Free scientific data circulation within an open environment.
Last July, Laurent Romary, Research Director at INRIA, the French national institute in Computer Science, was appointed head of the Scientific Information Directorate, a newly created entity within the French National Center for Scientific Research (CNRS) designed to support the implementation of a coordinated policy for scientific and technical information.
Question: Last July, you were appointed head of the Scientific Information Directorate. What are your major projects today?
Laurent Romary: When speaking of Scientific and Technical Information or STI, one must keep in mind that STI goes well beyond issues related to publications. The will to improve the dissemination of the bulk of the researchers’ output-publications and primary data (lab logbooks, statistical data, photographic or multimedia materials)– has been the driving force behind the creation of the Scientific Information Directorate. Now, we have to give ourselves the means to improve the circulation of all these data, not only upstream of publication as with ArXiv, but also in a synchronized manner, publications and primary data, as is the case in the Life Sciences field.
Q.: What about the primary and nontextual data that are essential to many disciplines today?
L. R.: As far as I am concerned, I see two directions. The first which consists in identifying the primary data and harvesting the metadata for all those materials, and the second which consists in increasing the standardized digitization of data and documents not yet available in digital format. It is along those lines that competency centers are being set up to provide all laboratories with the same access level to information, along with a strategy adapted to the various disciplines.
Q.: Can you tell us about the cooperation with other public scientific and technical research organizations and universities as far as archive input and access are concerned? Is interoperability the rule?
L. R.: Factual data are essentially subject-oriented and closely related to the concerned field. Therefore, they do not require the implementation of extensive cooperation between research organizations. This is different with publications or databases where, through a single national cooperation, we can have an overall vision. At this time, we are counting on political contributions rather than on technological developments to move toward a single publication database. The majority of CNRS laboratories are joint units working with other research or higher education organizations. Currently, we are mostly working with these players.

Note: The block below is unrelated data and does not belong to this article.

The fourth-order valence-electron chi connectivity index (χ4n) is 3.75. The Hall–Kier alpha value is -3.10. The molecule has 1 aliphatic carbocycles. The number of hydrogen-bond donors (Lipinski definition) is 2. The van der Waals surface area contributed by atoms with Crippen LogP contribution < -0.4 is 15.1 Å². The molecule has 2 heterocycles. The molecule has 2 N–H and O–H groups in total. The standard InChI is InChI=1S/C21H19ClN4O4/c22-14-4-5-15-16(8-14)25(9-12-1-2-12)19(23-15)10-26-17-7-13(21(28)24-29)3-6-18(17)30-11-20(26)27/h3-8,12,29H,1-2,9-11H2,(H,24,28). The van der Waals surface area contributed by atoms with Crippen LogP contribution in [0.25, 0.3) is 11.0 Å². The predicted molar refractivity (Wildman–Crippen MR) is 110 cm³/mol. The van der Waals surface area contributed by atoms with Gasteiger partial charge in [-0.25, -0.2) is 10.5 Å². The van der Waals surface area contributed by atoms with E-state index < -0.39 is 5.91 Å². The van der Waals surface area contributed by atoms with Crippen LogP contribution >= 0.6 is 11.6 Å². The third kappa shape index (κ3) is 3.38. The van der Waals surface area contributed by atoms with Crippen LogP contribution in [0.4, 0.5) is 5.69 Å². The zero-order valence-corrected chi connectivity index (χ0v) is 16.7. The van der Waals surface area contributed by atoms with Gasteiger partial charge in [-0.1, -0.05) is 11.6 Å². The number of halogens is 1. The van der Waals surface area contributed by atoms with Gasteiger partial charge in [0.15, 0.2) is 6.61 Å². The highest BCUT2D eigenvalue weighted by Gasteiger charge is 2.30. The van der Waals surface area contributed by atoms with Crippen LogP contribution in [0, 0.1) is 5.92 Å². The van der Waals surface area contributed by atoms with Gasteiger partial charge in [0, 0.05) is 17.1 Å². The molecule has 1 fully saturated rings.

Today, we are getting close to an agreement with the French institutes for agricultural research (INRA), health and medical research (INSERM), research in computer science (INRIA) and French universities. During the next couple of years, we are going to experiment with the joint administrative and technical management of a publication archive.
Q.: Several studies conducted in Europe and in America have shown that researchers must be involved for open archives to develop. Are specific actions envisaged at the CNRS level?
L. R.: It is obvious that the researcher must be at the center of the archiving system. As far as the institutional archive is concerned, which will be based on HAL The HAL “Hyper Article en Ligne” archive provides authors with an interface enabling them to deposit in the database of the CNRS Center for Direct Scientific Communication (CCSD/CNRS) manuscripts … Continue reading , researchers will have an input interface which they will have to complete when they deposit their articles. The major argument against this is that the additional administrative burden will hamper the archives’ development. It is out of the question to create a service dedicated to fuelling the archive and in which no researcher would be involved. Actually, all researchers already accomplish similar tasks at assessment time, when they answers calls for tenders or when they update their bibliography on their personal web pages. Several support measures should act as incentives: a complete range of tools and services will available to researchers to help them with their research. For example, they will no longer have to give lists of publications since these will be retrieved directly from the archive.
Q.: The British Research Councils recently proposed that mandatory archiving be part of public research funding. A proposal already existed in the OECD already issued recommendations in January 2004. Could such provisions be considered in France?
L. R.: Probably, but one step at a time. On the other hand it is not advisable to rush things by applying constraining measures without taking into account certain specificities. You cannot ask researchers to all of a sudden adopt self-archiving. When it comes to primary data, things are somewhat different. More pressure can be applied than with publications since no special precautions need be taken as these data fall outside of the publishing cycle. This is why the CNRS favors a cross between an open archive and an institutional archive as well as a strong partnership approach with all institutions in order to reach systematic deposit. Then, depending on disciplines and topics, data will be openly available or restricted for confidentiality reasons. The approach is changing but our objective remains similar to that of a Stevan Harnad, that is to create in the end a environment where data produced by research activities can freely circulate.
|↑1||The HAL “Hyper Article en Ligne” archive provides authors with an interface enabling them to deposit in the database of the CNRS Center for Direct Scientific Communication (CCSD/CNRS) manuscripts of scientific articles in every discipline.|